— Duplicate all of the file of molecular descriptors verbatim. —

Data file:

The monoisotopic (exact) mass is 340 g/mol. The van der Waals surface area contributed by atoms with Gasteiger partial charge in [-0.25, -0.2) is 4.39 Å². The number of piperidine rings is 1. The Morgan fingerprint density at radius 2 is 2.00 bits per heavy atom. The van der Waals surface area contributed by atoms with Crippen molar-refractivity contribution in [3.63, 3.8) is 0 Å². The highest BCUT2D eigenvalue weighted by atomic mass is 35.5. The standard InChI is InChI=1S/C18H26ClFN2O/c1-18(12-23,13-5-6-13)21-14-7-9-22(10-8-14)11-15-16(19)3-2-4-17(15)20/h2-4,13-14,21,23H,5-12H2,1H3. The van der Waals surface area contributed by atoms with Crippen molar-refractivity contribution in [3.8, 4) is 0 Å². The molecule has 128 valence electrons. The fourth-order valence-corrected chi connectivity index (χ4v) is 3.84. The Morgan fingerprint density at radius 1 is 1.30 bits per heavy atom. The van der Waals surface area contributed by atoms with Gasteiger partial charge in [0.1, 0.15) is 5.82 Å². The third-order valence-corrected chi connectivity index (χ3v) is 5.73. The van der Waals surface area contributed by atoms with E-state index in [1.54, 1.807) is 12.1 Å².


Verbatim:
The monoisotopic (exact) mass is 340 g/mol. The van der Waals surface area contributed by atoms with Gasteiger partial charge in [-0.25, -0.2) is 4.39 Å². The number of piperidine rings is 1. The Morgan fingerprint density at radius 2 is 2.00 bits per heavy atom. The van der Waals surface area contributed by atoms with Crippen molar-refractivity contribution in [3.63, 3.8) is 0 Å². The highest BCUT2D eigenvalue weighted by atomic mass is 35.5. The standard InChI is InChI=1S/C18H26ClFN2O/c1-18(12-23,13-5-6-13)21-14-7-9-22(10-8-14)11-15-16(19)3-2-4-17(15)20/h2-4,13-14,21,23H,5-12H2,1H3. The van der Waals surface area contributed by atoms with Crippen molar-refractivity contribution in [3.8, 4) is 0 Å². The molecule has 128 valence electrons. The fourth-order valence-corrected chi connectivity index (χ4v) is 3.84. The Morgan fingerprint density at radius 1 is 1.30 bits per heavy atom. The van der Waals surface area contributed by atoms with Gasteiger partial charge in [0.1, 0.15) is 5.82 Å². The third-order valence-corrected chi connectivity index (χ3v) is 5.73. The van der Waals surface area contributed by atoms with E-state index in [1.54, 1.807) is 12.1 Å².